I’ve had enough with ‘feminism’ and the feminist movement.  I’m not a victim.  I am a woman happy in her skin.

When I first started to look into ‘feminism’, I naturally thought that this began in the UK with the Suffragettes (forgive me for my ignorance), yet I found that Mary Wollstonecraft, the author of ‘A Vindication of the Rights of Woman : with Strictures on Political and Moral Subjects (1792) is the earliest works of feminist philosophy.  She brought attention to the fact that women too were human beings, deserving the same fundamental rights as men, and that treating them as mere ornaments or property undermined the moral foundations of society.   Waves of feminist activity tackled issues such as property, contracts, right to vote, then came women’s liberation (burning the bra), equal social rights, equal pay.

For all those courageous and determined women who went before me, I applaud you.  Those days are now gone. Women can now achieve the top job, in fact, women can achieve absolutely anything if they wish. Women are seen as high achievers – we have had two women Prime Ministers; we have a Queen.  A woman has established her position, her right in society.  Today, feminism or feminists will stand, quite rightly, for the oppression of women by men – whether that be by abuse or authoritative measures such as by Muslim feminists who fight for the right to and need for personal moral authority.

But has ‘feminism’ had its day or lost its way? Has ‘feminism’ gone too far?  Is it ‘feminism’ or ‘feminine activists’?

Stop playing the victim card, and earn some respect as an equal

It was the latest round of  irrelevant, puerile ‘feminine’ activity‘ that eventually broke the camel’s back.  Headlines such as changing the spelling of ‘Woman to Womxn’, so as to ‘include’ everyone; to the female Times reporter saying that Coronavirus was ‘hurting women, forcing them back into domesticity’.  Another headline seen was, ‘Coronavirus kills more men than women, but its women who are bearing the brunt of the misery while our incompetent macho leaders have consistently side-lined and ignored us.’  ‘Women are losing sleep during coronavirus because of men‘.

Have you stopped to look at what you have written or listened to what is being said?  If you continue to hound these men by calling them ‘misogynists’,  you may make them misogynistic.  Are you becoming misandrists?  No, you’re calling yourself a Victim.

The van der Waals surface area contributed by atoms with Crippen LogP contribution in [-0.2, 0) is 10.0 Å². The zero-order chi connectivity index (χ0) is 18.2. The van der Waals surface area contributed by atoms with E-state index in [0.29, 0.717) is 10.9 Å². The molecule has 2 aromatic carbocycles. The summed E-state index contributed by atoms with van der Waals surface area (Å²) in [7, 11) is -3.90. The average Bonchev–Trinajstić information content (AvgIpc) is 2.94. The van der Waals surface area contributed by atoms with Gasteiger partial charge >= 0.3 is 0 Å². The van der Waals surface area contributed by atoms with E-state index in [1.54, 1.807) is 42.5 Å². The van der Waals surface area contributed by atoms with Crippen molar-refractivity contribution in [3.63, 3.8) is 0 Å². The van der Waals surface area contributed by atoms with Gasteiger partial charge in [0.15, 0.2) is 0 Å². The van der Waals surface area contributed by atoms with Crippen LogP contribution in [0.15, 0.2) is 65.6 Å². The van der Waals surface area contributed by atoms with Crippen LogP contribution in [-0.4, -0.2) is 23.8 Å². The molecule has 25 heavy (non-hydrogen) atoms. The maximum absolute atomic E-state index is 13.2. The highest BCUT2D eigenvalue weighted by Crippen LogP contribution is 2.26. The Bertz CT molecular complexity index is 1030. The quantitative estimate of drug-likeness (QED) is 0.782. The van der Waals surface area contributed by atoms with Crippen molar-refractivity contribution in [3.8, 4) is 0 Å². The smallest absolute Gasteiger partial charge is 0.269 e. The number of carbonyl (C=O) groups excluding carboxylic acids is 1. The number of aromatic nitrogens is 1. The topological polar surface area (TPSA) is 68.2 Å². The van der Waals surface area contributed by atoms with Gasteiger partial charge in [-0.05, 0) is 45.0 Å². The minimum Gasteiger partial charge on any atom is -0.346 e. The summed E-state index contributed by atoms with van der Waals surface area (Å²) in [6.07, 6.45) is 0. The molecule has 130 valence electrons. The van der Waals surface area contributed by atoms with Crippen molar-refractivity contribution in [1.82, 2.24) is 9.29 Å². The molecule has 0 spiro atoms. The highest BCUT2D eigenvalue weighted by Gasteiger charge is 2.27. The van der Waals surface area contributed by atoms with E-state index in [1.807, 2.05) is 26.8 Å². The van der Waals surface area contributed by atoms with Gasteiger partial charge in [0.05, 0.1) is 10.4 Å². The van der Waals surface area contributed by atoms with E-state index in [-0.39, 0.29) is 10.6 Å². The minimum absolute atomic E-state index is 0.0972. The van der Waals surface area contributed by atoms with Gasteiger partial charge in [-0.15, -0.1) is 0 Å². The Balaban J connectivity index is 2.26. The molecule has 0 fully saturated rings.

I am a woman, and I therefore feel I can speak with some authority.

I’m a woman, and I’m not for sharing.

What feminists seem to be portraying today is ‘I’m a victim of men’ instead of debating and highlighting equality between sexes.   I am a woman, proud of my achievements, comfortable with my sex, happy in my skin, but now I’m made to have and feel that I’m a victim of men’s oppression.

If you want respect, then you can’t go crying at every turn.  For example, Matt Hancock asked Dr Rosina Allin-Khan to ‘watch her tone‘ in Parliament – no doubt, he took her words to be an accusation of his party being responsible for deaths over coronavirus.  Why do you turn this into sexism? Why do feminists straight away cry ‘he said that because I’m a woman’, ‘sexist’!  You’ll never earn respect nor equality if you cannot learn to play the game. Would it have made the news if it were said by a woman? Victim!

Today, feminists have lost the plot.

It would appear that a wave of feminists prioritise making feminist critique in public discourse through public domain and social media.  Concentrating on micro politics and everyday rhetoric online, they promote a ‘call-out’ culture on anything that is seen as a ‘feminist critique’ and catapult their voice into the public spotlight.  Some examples are from issues such as the twitter hashtag #MeToo campaign.  The infamous Sky interview between Peter Lloyd, journalist and Kate Smurthwaite ‘comedian and activist’, concerning the use of ‘babe’ or ‘darling’ etc., as a name for women by men.


No-one is saying that the non consent of sexual advances of men on women; rape, should not be called out, investigated, prosecuted but did it go too far?  The #MeToo campaign failed to add, just like previous campaigns, that not all men are like this. What about men who are raped by men; or sexual advances from others, whether men or women? Women that abuse men in relationships? Were they included?  The #MeToo movement may have had a positive impact in bringing those rightly accused to justice and light, but it’s even more likely now a sign that men are unsure of how to interact with women. It’s an unintended consequence of the movement.

There are young men now too afraid to flirt or approach a girl, afraid that he would be screamed at as a ‘misogynist’  or worse, ‘rapist’.  I know of men in the work place too scared to share a joke with a female colleague or give a compliment because they wish  to avoid any chance of being accused of harassment or at worse, be accused of sexual assault or abuse for tapping her on the elbow for attention.  Men will find it hard to see you as an equal if you continue to play the Victim.  This is a very sad and disturbing outcome of your actions.

As for the retort from Peter Lloyd over Kate Smurthwaite’s disgust at men being able to call women ‘babe’ or ‘darling’ etc.  Personally, I don’t care for the description of ‘babe’;
I have been called ‘sweetheart’ many a time and ‘darling’.  Do I find this obnoxious, distasteful? No.  It’s just a word.  In fact, it’s just part of that person’s make-up, how they speak.  I take it as a term of endearment at times, not a scathing attack on my feminine state. Yet, as seen above, it is quite fair to call men ‘macho leaders’?  As for Peter Lloyd, I don’t see his comments at all as hurtful towards women.  Is it not ‘equal’ to allow him the space to defend men’s rights?